Since World War II, Congress has opted to pass a series of resolutions to authorize the president to use force rather than declare war. These resolutions are an extension of the War Powers Resolution (WPR), a federal law passed in 1973 that was meant to limit presidential war powers. The WPR originally stipulated the following:
The War Powers Resolution requires the president to notify Congress within 48 hours of committing armed forces to military action and forbids armed forces from remaining for more than 60 days, with a further 30-day withdrawal period, without congressional authorization for use of military force (AUMF) or a declaration of war by the United States.
Since its passing, the WPR has largely failed to reign in the executive branch's ability to unilaterally take military action. A particular flaw in the resolution is its use of the word "hostilities" to describe conflict. The introductory text to the resolution is as follows:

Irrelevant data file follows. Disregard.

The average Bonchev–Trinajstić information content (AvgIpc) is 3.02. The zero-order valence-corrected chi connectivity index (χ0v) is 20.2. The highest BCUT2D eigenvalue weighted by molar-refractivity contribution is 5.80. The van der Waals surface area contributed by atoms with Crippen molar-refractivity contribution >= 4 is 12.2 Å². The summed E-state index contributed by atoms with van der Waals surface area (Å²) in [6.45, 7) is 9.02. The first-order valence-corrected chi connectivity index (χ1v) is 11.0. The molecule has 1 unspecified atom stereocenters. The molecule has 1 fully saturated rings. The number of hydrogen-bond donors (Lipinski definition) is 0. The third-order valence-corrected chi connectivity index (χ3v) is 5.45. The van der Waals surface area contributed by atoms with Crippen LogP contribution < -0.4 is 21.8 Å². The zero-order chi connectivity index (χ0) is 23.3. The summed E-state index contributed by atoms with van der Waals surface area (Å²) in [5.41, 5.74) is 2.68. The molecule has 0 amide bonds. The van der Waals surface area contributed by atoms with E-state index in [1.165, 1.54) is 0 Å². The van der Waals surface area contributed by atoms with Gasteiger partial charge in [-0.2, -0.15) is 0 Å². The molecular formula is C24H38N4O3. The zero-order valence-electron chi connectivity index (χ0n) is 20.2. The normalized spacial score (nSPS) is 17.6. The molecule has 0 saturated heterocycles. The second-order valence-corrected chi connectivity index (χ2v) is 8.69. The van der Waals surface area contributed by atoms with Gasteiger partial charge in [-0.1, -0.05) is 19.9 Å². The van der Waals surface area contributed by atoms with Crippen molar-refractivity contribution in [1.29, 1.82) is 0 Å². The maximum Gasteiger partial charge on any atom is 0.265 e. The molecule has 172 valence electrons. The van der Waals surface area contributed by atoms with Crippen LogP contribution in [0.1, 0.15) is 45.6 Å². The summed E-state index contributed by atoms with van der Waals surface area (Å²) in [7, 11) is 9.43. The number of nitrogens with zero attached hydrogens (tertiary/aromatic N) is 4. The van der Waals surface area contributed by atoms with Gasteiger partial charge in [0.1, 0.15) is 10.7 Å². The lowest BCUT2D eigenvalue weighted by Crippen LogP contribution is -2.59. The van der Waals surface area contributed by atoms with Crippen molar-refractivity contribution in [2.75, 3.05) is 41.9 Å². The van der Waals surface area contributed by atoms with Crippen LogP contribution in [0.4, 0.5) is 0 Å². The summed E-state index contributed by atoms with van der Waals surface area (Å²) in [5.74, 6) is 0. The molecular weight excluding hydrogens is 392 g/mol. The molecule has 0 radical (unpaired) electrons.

It is the purpose of this joint resolution to fulfill the intent of the framers of the Constitution of the United States and insure that the collective judgment of both the Congress and the President will apply to the introduction of United States Armed Forces into hostilities, or into situations where imminent involvement in hostilities is clearly indicated by the circumstances, and to the continued use of such forces in hostilities or in such situations.
Unfortunately, "hostilities" fails to precisely describe warfare. This terminology has been exploited by various presidencies, culminating in testimony by the Obama administration explicitly stating its futility to constrain the executive branch's authority. Consequently, this loophole handicaps the WPR's ability to function as originally intended. Policymakers have considered replacing the current term with "armed conflict", which would align with the Geneva Convention's terminology and the international legal obligations requiring congressional oversight that would come with such a conflict.
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